In Baby Boomers’ Defense: Adapting to New Technologies

new technologies, old man, cellphone, boomers, hard of sight

In this installment of “In Baby Boomers’ Defense”, we discuss why some baby boomers struggle with adapting to new technologies, particularly the cellphone.

  • Lack of familiarity with technology due to not growing up with the same level of technology as younger generations.
  • Changes in technology have occurred rapidly, making it difficult for some to keep up with the latest innovations.
  • Reluctance to adapt to new technology due to feeling intimidated or being used to a certain way of doing things.

Today, we are talking about why our parents struggle with adapting to new technologies. To this day, my dad barely knows how to operate his phone and he’s had that thing since the mid-2000s.

Honey! I Lost the Dial Pad Again!

It is important to note that not ALL boomers equate operating a cellphone with rocket science. That said, there are several reasons why our parents.

Lack of Familiarity

While they have certainly witnessed a tremendous amount of technological change throughout their lifetimes, they did not grow up with the same level of technology that younger generations did. When my dad got his degree in what-would-now-be computer science, a computer was a room: the ENIAC.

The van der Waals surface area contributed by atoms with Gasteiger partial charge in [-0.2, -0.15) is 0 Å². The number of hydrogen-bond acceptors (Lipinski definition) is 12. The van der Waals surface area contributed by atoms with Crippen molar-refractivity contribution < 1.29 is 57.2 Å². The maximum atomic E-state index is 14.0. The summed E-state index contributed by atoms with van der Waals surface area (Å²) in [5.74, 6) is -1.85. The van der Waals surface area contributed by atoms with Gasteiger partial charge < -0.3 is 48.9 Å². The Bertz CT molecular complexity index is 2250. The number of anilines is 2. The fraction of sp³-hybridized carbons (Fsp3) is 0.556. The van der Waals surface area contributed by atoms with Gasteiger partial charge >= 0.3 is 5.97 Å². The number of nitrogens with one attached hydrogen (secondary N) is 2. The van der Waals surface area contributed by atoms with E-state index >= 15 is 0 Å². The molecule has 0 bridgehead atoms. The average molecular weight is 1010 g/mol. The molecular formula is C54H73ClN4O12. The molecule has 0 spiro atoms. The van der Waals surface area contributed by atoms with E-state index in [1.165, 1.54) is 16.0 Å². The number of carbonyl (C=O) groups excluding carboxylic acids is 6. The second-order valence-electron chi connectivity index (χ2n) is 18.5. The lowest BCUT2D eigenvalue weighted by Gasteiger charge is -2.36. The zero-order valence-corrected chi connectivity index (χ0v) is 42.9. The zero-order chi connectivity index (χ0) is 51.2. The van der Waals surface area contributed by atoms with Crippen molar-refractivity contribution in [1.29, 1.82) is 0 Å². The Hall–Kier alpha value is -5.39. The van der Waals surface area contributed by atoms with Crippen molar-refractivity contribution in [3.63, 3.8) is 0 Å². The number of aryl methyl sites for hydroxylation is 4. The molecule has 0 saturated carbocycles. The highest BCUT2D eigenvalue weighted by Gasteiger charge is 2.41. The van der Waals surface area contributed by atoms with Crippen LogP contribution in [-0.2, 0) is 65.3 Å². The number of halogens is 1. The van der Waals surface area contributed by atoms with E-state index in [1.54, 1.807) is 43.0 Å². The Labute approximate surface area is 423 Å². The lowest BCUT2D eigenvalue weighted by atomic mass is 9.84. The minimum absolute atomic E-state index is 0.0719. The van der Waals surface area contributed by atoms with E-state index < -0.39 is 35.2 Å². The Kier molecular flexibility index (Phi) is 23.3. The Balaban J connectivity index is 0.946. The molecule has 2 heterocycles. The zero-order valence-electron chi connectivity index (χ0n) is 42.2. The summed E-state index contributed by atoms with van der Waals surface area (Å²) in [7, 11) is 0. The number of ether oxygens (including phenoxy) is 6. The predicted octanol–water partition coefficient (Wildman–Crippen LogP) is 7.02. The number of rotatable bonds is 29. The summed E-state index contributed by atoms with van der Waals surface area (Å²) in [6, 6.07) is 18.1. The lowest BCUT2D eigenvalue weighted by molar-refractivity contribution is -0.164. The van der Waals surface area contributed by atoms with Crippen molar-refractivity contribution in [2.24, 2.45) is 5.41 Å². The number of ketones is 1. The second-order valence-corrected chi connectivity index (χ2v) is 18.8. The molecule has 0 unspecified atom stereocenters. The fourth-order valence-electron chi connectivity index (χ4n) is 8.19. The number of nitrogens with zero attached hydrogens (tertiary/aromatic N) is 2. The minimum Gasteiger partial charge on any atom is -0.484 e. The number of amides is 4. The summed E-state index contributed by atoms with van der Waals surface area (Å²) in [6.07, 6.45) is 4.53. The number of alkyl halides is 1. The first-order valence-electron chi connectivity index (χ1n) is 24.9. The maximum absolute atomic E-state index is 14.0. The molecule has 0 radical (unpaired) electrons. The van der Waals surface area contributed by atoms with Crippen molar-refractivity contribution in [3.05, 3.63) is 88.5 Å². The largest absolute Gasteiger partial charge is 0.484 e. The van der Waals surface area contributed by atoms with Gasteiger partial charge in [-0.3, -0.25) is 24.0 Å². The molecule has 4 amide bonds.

Changes in Technology

The cellphone was slow to develop. The first one was in 1973, the Motorola DynaTAC by Motorola. And then it took ten years to make it commercially available for the 1983 equivalent of a little over $12,000! And then six years to get the first flip phone. Three years later, the smartphone. And as time goes on, the interval between innovations shortens. Would you have been able to keep up?

Reluctance to Adapt

The reluctance to adapt to new technology, especially the cellphone, is the main point of contention. It can stem from a variety of reasons. If someone is used to a certain way of doing things, it can be challenging and even overwhelming to switch to a new system or device. Some people may also feel intimidated by new technology, particularly if they are not tech-savvy or do not have experience using similar devices. My dad used to travel often for work, and even after online messaging apps became a thing, he refused to learn how to operate them. And to this day, he’ll tell Mom to call and text us because he just won’t learn how to navigate the interface.

Final Thoughts

We may joke a lot about how our parents can’t adapt to technology, but we keep forgetting that we are not as prolific and tech-savvy as those younger than us either. They try to keep up, but considering how fast-paced the cellphone evolves, I’d give up too if I had to learn everything at an age I’m supposed to just retire and take care of my tomatoes.

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